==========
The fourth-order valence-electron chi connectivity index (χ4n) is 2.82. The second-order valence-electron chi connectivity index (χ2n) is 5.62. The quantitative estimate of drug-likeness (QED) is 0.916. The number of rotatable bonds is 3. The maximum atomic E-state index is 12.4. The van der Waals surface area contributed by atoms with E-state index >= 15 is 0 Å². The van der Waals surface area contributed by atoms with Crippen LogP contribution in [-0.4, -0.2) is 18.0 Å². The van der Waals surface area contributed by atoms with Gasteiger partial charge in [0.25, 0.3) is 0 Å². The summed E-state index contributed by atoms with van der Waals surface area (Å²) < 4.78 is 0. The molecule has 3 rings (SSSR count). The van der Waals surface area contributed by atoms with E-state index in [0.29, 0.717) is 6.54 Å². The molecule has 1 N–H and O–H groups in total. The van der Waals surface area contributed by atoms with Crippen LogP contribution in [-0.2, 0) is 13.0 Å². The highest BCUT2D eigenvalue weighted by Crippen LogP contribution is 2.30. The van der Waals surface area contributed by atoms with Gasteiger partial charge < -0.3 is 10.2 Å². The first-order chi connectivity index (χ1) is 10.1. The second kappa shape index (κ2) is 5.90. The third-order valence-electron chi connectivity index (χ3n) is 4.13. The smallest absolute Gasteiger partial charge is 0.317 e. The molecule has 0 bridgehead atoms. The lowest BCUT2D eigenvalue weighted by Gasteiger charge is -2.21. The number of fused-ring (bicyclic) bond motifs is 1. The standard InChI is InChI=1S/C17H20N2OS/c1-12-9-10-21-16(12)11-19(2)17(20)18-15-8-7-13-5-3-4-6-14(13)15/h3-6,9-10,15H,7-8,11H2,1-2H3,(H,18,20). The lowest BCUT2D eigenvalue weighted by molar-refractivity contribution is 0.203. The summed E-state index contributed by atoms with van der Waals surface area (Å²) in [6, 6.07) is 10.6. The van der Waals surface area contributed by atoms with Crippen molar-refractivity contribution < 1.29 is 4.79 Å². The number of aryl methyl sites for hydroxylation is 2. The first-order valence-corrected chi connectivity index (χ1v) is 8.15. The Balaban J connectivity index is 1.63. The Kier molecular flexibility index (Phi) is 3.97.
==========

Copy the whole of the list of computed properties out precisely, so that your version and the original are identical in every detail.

The fourth-order valence-electron chi connectivity index (χ4n) is 2.82. The second-order valence-electron chi connectivity index (χ2n) is 5.62. The quantitative estimate of drug-likeness (QED) is 0.916. The number of rotatable bonds is 3. The maximum atomic E-state index is 12.4. The van der Waals surface area contributed by atoms with E-state index >= 15 is 0 Å². The van der Waals surface area contributed by atoms with Crippen LogP contribution in [-0.4, -0.2) is 18.0 Å². The van der Waals surface area contributed by atoms with Gasteiger partial charge in [0.25, 0.3) is 0 Å². The summed E-state index contributed by atoms with van der Waals surface area (Å²) < 4.78 is 0. The molecule has 3 rings (SSSR count). The van der Waals surface area contributed by atoms with E-state index in [0.29, 0.717) is 6.54 Å². The molecule has 1 N–H and O–H groups in total. The van der Waals surface area contributed by atoms with Crippen LogP contribution in [-0.2, 0) is 13.0 Å². The highest BCUT2D eigenvalue weighted by Crippen LogP contribution is 2.30. The van der Waals surface area contributed by atoms with Gasteiger partial charge < -0.3 is 10.2 Å². The first-order chi connectivity index (χ1) is 10.1. The second kappa shape index (κ2) is 5.90. The third-order valence-electron chi connectivity index (χ3n) is 4.13. The smallest absolute Gasteiger partial charge is 0.317 e. The molecule has 0 bridgehead atoms. The lowest BCUT2D eigenvalue weighted by Gasteiger charge is -2.21. The number of fused-ring (bicyclic) bond motifs is 1. The standard InChI is InChI=1S/C17H20N2OS/c1-12-9-10-21-16(12)11-19(2)17(20)18-15-8-7-13-5-3-4-6-14(13)15/h3-6,9-10,15H,7-8,11H2,1-2H3,(H,18,20). The lowest BCUT2D eigenvalue weighted by molar-refractivity contribution is 0.203. The summed E-state index contributed by atoms with van der Waals surface area (Å²) in [6, 6.07) is 10.6. The van der Waals surface area contributed by atoms with Crippen molar-refractivity contribution < 1.29 is 4.79 Å². The number of aryl methyl sites for hydroxylation is 2. The first-order valence-corrected chi connectivity index (χ1v) is 8.15. The Balaban J connectivity index is 1.63. The Kier molecular flexibility index (Phi) is 3.97.